The short- and long-term effects of social contact in dairy calves

Emily Lindner, a PhD student in the Animal Behavior and Welfare lab at the University of Florida shared her knowledge on the impact of social rearing on dairy calf performance and production during a recent webinar.

dairy calves snuggling in their pen
Calves naturally form social groups with their peers and display positive behaviors from a young age. Photo by Emily Linder, University of Florida.

Cattle are inherently social animals, engaging in behaviors such as grooming, lying together and feeding. Research indicates that calves naturally form social groups with their peers and display positive behaviors from a young age. If we look at the landscape of calf rearing, a significant portion of 0- 60-day dairy calves in the U.S. are housed individually, driven mainly by concerns about disease transmission, behavioral issues, and management efficiency. However, studies show minimal differences in disease prevalence between individually housed calves and those in social housing, with growing evidence supporting the welfare benefits of social housing, especially during the pre- and post-weaning periods.

Consumer perception has played a significant role in shaping industry practices. Recent studies indicate consumers preferring group housing among both young and mature animals. Research from the University of Florida (UF) Animal Behavior and Welfare lab suggests that respondents implementing social housing perceive it more favorable for calf comfort and health compared to those who do not. This underscores the importance of understanding calf behavior when selecting management practices to prioritize their well-being and encourage positive behavioral opportunities from an early age. Overall, producers are increasingly aware of and concerned about calf behavior, seeking to optimize management practices to support calves’ development and welfare.

The existing literature extensively examines the immediate effects of social contact, particularly during the pre-weaning phase, yet there is a notable gap in understanding the long-term implications of early-life interactions on development. A webinar presentation given by Emily Lindner, a PhD student in the Animal Behavior and Welfare lab at UF highlighted four key areas where social housing influences calf welfare: health status, feeding behavior and performance, social development and behavior outcomes, and the extended impact on novelty, fear behaviors and cognition.

Calf Health

Health is a paramount consideration in calf rearing, given its implications for both welfare and economic viability. Research underscores the importance of early life health status as a predictor of long-term productivity, with bovine respiratory disease (BRD) treatment correlating with reduced weight gain and herd retention rates. Comparisons between individual housing, pair housing and small groupings reveal minimal differences in health outcomes. Research has shown though that larger group sizes are associated with increased health risks, including higher incidences of respiratory illness and diarrhea. It's essential to recognize that while social housing may contribute to health risks, numerous management factors also play pivotal roles, such as barn cleanliness, ventilation and cluster management. It comes down to finding the balance that works for your operation and setup.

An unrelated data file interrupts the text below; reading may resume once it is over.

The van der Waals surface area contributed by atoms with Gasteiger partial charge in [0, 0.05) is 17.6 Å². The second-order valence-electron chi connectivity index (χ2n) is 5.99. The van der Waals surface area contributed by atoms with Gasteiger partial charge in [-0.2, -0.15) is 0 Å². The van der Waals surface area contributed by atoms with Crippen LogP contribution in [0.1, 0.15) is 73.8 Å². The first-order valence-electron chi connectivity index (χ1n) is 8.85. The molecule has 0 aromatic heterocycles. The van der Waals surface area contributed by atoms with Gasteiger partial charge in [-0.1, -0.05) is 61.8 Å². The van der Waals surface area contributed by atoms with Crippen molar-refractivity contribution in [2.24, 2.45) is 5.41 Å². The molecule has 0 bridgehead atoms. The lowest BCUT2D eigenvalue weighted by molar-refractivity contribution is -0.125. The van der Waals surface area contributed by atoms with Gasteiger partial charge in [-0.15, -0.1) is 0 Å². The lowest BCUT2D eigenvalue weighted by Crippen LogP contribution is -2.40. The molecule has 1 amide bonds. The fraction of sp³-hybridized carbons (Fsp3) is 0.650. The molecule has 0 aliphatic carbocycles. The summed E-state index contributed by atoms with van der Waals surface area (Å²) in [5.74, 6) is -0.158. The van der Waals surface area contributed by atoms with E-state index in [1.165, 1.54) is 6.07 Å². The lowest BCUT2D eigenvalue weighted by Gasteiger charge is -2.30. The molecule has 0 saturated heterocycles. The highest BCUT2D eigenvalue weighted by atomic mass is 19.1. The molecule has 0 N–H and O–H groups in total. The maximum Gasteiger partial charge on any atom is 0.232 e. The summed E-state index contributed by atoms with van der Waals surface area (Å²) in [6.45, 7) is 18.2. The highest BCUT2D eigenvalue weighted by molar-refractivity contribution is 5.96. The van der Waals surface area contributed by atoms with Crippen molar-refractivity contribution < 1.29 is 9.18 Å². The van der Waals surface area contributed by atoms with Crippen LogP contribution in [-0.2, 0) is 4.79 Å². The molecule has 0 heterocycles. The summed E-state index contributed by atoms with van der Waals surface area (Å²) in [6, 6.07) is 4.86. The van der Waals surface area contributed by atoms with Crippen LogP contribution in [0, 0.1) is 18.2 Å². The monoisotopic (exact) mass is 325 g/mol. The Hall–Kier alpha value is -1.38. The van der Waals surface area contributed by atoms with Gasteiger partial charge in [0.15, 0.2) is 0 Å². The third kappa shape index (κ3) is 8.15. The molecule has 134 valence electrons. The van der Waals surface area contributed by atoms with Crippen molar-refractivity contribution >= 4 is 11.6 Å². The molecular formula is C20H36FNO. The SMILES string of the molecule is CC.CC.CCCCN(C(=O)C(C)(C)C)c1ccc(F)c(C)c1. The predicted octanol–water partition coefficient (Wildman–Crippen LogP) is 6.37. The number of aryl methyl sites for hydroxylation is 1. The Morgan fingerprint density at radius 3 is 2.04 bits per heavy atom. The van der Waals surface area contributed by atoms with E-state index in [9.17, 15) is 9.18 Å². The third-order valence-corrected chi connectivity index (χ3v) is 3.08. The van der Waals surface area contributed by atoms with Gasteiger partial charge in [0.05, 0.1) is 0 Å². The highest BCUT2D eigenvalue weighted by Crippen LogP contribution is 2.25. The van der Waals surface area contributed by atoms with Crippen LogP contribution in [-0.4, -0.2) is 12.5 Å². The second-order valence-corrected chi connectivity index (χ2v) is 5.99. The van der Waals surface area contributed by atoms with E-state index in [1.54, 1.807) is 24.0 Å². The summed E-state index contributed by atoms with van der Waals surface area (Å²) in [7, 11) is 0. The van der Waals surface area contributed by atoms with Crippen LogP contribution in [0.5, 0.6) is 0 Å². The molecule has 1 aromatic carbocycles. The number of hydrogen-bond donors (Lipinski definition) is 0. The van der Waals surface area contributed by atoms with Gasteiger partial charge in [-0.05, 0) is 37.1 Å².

Feeding behavior and performance

When it comes to understanding cattle behavior, there are a few things that first need to be explained. Cattle experience both social facilitation and social learning. Social facilitation involves initiating a particular response when observing others engaged in that behavior, i.e. a heifer seeing others in the group eating and she goes to join them. Social learning allows individuals to learn from the positive or negative effects of others' actions, i.e. a heifer sees a pen mate get shocked by the electric fence and learns not to touch it.

Feeding behaviors are particularly influenced by social dynamics among herd animals. Interestingly, the level of social contact a calf experiences impacts the uptake of novel feeds, where pair-housed calves take to new feed more quickly. This increased acceptance of solid feed translates to decreased time off feed, promoting growth. This increased acceptance of novel feeds could potentially enhance the success and longevity of heifers once they enter the lactating herd.

Moreover, the milk allowance for calves also influences feed intake. Studies comparing pair housing with individual housing, along with standard versus enhanced milk allowances, reveal that calves provided with social contact and higher milk allowances exhibit greater concentrate intake and body weight gain compared to individually housed calves. This indicates that social contact and increased milk allowance contribute to growth benefits in socially reared calves. It has also been documented that there is a preference for social contact during feeding, regardless of competition for resources. Studies show that calves housed in pairs prefer feeding alongside their pen mates, suggesting that social feeding scenarios influence calf behavior and long-term performance positively.

Social development and behavior outcomes